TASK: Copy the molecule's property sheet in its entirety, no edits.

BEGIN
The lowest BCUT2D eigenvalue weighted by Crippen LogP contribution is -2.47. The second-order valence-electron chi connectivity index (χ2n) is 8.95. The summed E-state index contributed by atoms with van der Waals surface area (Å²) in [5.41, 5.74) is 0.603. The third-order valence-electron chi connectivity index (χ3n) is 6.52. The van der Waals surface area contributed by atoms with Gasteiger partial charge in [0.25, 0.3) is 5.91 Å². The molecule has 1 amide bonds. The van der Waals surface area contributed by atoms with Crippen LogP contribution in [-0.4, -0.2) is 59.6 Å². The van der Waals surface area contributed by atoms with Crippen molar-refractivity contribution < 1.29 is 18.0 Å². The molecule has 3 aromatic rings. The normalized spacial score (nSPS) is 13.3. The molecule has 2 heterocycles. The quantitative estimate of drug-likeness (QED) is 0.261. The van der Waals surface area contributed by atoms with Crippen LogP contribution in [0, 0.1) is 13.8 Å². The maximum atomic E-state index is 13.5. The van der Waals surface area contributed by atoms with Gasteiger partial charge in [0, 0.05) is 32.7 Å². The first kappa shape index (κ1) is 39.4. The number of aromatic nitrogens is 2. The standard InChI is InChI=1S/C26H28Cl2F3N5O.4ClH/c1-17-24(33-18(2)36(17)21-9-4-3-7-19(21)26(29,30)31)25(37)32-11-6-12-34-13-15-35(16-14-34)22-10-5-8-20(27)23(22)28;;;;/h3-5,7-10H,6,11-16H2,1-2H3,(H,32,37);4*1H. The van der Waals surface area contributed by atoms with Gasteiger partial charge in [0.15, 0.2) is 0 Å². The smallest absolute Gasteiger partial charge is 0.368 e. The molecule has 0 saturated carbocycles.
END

The lowest BCUT2D eigenvalue weighted by Crippen LogP contribution is -2.47. The second-order valence-electron chi connectivity index (χ2n) is 8.95. The summed E-state index contributed by atoms with van der Waals surface area (Å²) in [5.41, 5.74) is 0.603. The third-order valence-electron chi connectivity index (χ3n) is 6.52. The van der Waals surface area contributed by atoms with Gasteiger partial charge in [0.25, 0.3) is 5.91 Å². The molecule has 1 amide bonds. The van der Waals surface area contributed by atoms with Crippen LogP contribution in [-0.4, -0.2) is 59.6 Å². The van der Waals surface area contributed by atoms with Crippen molar-refractivity contribution < 1.29 is 18.0 Å². The molecule has 3 aromatic rings. The normalized spacial score (nSPS) is 13.3. The molecule has 2 heterocycles. The quantitative estimate of drug-likeness (QED) is 0.261. The van der Waals surface area contributed by atoms with Crippen LogP contribution in [0, 0.1) is 13.8 Å². The maximum atomic E-state index is 13.5. The van der Waals surface area contributed by atoms with Gasteiger partial charge in [0, 0.05) is 32.7 Å². The first kappa shape index (κ1) is 39.4. The number of aromatic nitrogens is 2. The standard InChI is InChI=1S/C26H28Cl2F3N5O.4ClH/c1-17-24(33-18(2)36(17)21-9-4-3-7-19(21)26(29,30)31)25(37)32-11-6-12-34-13-15-35(16-14-34)22-10-5-8-20(27)23(22)28;;;;/h3-5,7-10H,6,11-16H2,1-2H3,(H,32,37);4*1H. The van der Waals surface area contributed by atoms with Gasteiger partial charge in [0.15, 0.2) is 0 Å². The smallest absolute Gasteiger partial charge is 0.368 e. The molecule has 0 saturated carbocycles.